Surveillance System Strengthening
CDC is building the capacity of resource-constrained nations to strategically collect and use information for program accountability and improvement. CDC collaborates with U.S. government partners (USG), Ministries of Health (MOHs), non-governmental organizations, U.S.-based universities, and the private sector to achieve this goal.
To improve the quality of data being collected, CDC has developed training materials and supports regional and national surveillance trainings and workshops, assists the Joint United Nations Programme on HIV/AIDS (UNAIDS) and the World Health Organization (WHO) to conduct regional workshops on HIV estimates and projections, and provides expert consultation on the modeling used to develop these estimates and projections.
Building Sustainable Surveillance Capacity
To help nations understand their HIV epidemic, CDC:
- Builds in-country capacity to design, implement, and evaluate HIV/AIDS-related surveillance systems and surveys; and assists and trains countries to analyze, disseminate, and use HIV/AIDS data.
- Evaluates and implements novel approaches for conducting surveillance and surveys.
Information from surveillance activities allows countries to make informed decisions about HIV service needs. To facilitate decision-making, CDC collaborates with MOHs, WHO, and USG partners to develop tools, guidelines, recommendations, and policies to translate research for improved planning and program implementation.
CDC, along with other USG agencies, international partners, and the governments of host nations, provides technical and financial support for national HIV surveillance efforts in the following ways:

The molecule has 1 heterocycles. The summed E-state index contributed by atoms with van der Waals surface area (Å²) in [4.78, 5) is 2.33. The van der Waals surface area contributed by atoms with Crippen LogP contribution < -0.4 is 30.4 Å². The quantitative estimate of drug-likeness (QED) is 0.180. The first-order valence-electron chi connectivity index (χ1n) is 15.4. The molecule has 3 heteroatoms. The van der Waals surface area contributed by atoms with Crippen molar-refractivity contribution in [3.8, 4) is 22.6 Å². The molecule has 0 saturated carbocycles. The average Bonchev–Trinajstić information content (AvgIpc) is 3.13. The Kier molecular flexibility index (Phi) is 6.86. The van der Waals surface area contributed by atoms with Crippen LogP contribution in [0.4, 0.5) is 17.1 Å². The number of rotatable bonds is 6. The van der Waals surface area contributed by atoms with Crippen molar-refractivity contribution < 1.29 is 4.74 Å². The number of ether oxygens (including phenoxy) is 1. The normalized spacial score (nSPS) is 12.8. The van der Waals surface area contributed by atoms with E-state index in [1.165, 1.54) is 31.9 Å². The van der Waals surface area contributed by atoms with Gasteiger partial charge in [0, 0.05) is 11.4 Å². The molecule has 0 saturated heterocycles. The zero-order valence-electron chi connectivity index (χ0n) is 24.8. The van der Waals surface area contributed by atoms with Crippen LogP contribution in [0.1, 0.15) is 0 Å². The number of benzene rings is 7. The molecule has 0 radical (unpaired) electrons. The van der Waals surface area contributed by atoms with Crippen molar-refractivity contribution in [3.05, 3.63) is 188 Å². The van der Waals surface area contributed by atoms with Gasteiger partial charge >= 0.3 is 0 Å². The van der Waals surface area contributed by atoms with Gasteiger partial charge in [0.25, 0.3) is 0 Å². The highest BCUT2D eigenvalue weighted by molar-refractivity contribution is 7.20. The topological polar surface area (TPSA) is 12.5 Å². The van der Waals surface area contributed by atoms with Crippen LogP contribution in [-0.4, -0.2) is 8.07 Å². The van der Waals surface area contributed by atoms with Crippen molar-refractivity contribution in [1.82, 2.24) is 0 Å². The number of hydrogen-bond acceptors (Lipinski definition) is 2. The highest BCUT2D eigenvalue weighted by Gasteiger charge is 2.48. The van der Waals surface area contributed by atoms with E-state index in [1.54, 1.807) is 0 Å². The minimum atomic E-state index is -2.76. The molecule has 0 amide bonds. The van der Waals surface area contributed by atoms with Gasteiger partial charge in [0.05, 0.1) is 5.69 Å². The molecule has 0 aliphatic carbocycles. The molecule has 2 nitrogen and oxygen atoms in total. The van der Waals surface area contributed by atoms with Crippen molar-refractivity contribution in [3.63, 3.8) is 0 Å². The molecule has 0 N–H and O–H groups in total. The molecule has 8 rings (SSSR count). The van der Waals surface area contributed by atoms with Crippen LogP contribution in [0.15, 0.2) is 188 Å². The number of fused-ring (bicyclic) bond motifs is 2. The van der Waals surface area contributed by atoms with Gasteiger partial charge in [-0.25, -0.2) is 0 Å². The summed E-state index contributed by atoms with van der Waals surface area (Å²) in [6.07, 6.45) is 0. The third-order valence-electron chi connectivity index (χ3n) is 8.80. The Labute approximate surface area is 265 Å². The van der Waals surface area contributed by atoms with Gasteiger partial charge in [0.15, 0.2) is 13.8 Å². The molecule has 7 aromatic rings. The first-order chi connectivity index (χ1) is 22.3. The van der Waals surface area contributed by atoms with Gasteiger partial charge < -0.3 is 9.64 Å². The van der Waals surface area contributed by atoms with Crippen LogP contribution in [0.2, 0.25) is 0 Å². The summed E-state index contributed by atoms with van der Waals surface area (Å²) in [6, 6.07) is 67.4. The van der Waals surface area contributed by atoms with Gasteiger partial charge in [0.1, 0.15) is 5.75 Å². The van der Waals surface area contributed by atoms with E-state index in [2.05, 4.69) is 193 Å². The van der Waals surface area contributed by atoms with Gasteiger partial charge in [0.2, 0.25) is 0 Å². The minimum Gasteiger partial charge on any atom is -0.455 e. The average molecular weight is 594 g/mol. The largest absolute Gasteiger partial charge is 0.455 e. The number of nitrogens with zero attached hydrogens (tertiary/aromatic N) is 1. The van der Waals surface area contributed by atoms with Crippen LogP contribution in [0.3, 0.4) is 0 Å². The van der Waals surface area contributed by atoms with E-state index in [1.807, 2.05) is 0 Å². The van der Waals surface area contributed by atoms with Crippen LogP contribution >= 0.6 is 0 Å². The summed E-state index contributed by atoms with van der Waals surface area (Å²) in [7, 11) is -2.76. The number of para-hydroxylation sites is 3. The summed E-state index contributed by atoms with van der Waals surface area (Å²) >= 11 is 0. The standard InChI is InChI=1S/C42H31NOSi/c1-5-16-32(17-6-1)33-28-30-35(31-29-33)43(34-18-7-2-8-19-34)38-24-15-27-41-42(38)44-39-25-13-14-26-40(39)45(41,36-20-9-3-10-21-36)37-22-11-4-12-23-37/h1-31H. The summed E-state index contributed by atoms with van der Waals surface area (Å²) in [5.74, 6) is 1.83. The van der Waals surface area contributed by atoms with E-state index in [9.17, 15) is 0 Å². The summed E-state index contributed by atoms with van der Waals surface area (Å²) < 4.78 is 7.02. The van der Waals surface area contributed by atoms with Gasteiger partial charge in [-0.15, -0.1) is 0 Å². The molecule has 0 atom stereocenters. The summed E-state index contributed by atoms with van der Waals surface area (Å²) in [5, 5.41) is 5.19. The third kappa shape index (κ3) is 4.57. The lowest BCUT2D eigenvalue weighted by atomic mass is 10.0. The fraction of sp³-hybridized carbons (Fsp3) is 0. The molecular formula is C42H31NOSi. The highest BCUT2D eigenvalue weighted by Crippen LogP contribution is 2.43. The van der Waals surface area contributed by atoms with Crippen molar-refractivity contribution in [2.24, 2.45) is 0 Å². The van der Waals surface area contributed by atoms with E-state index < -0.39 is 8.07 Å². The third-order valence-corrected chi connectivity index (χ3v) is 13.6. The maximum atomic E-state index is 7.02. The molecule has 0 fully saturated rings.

- In Brazil, the National AIDS Program piloted new sampling methods to perform behavioral surveillance among the most vulnerable, hard-to-reach populations at risk for HIV transmission. The National AIDS Program is preparing its first national behavioral surveillance round.
- In Vietnam, Uganda, and China, CDC is supporting MOHs in understanding the dynamics of their epidemics, by providing training in how to use and analyze the BED assay for measuring recent infection with HIV.
- In Vietnam, Brazil, Honduras, India, Uzbekistan, Kazakhstan, China, Serbia and Montenegro, Tanzania, South Africa, Papua New Guinea, Albania, and Russia, CDC has trained MOH surveillance officers and survey administrators to use Respondent Driven Sampling (RDS) to reach hidden populations at high risk for HIV transmission, including injection drug users, people in prostitution, high risk heterosexual men, and men who have sex with men.
- In Angola, CDC supported the MOH to implement and subsequently expand the first post-conflict antenatal clinic sentinel surveillance round.
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